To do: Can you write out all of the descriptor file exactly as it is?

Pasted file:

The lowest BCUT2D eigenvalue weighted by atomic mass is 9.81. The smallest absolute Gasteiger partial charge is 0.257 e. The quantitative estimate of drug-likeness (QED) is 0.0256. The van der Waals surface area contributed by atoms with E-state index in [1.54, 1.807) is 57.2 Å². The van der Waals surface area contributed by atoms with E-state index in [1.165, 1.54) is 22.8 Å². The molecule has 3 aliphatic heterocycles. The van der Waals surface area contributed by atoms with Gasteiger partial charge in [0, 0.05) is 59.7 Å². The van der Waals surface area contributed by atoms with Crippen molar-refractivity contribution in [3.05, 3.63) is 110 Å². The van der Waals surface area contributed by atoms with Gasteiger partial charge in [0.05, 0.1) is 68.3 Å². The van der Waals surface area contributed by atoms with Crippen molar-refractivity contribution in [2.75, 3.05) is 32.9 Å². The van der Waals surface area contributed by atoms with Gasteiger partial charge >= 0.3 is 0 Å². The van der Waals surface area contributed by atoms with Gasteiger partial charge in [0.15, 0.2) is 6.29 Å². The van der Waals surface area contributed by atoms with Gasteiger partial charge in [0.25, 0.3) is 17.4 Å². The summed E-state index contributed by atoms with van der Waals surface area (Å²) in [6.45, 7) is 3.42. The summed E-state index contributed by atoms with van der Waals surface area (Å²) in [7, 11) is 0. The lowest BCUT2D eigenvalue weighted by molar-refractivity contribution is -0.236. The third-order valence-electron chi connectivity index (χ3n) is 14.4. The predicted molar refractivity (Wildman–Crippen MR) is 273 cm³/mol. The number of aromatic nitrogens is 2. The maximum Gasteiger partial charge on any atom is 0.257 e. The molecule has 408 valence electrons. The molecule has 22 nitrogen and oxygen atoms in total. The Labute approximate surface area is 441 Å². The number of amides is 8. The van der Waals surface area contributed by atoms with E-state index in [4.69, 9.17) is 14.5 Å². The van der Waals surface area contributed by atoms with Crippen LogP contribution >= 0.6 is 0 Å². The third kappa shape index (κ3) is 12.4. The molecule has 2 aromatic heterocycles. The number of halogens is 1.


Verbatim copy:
The lowest BCUT2D eigenvalue weighted by atomic mass is 9.81. The smallest absolute Gasteiger partial charge is 0.257 e. The quantitative estimate of drug-likeness (QED) is 0.0256. The van der Waals surface area contributed by atoms with E-state index in [1.54, 1.807) is 57.2 Å². The van der Waals surface area contributed by atoms with E-state index in [1.165, 1.54) is 22.8 Å². The molecule has 3 aliphatic heterocycles. The van der Waals surface area contributed by atoms with Gasteiger partial charge in [0, 0.05) is 59.7 Å². The van der Waals surface area contributed by atoms with Crippen molar-refractivity contribution in [3.05, 3.63) is 110 Å². The van der Waals surface area contributed by atoms with Gasteiger partial charge in [0.05, 0.1) is 68.3 Å². The van der Waals surface area contributed by atoms with Crippen molar-refractivity contribution in [2.75, 3.05) is 32.9 Å². The van der Waals surface area contributed by atoms with Gasteiger partial charge >= 0.3 is 0 Å². The van der Waals surface area contributed by atoms with Gasteiger partial charge in [0.15, 0.2) is 6.29 Å². The van der Waals surface area contributed by atoms with Gasteiger partial charge in [0.25, 0.3) is 17.4 Å². The summed E-state index contributed by atoms with van der Waals surface area (Å²) in [6.45, 7) is 3.42. The summed E-state index contributed by atoms with van der Waals surface area (Å²) in [7, 11) is 0. The lowest BCUT2D eigenvalue weighted by molar-refractivity contribution is -0.236. The third-order valence-electron chi connectivity index (χ3n) is 14.4. The predicted molar refractivity (Wildman–Crippen MR) is 273 cm³/mol. The number of aromatic nitrogens is 2. The maximum Gasteiger partial charge on any atom is 0.257 e. The molecule has 408 valence electrons. The molecule has 22 nitrogen and oxygen atoms in total. The Labute approximate surface area is 441 Å². The number of amides is 8. The van der Waals surface area contributed by atoms with E-state index in [4.69, 9.17) is 14.5 Å². The van der Waals surface area contributed by atoms with Crippen LogP contribution >= 0.6 is 0 Å². The third kappa shape index (κ3) is 12.4. The molecule has 2 aromatic heterocycles. The number of halogens is 1.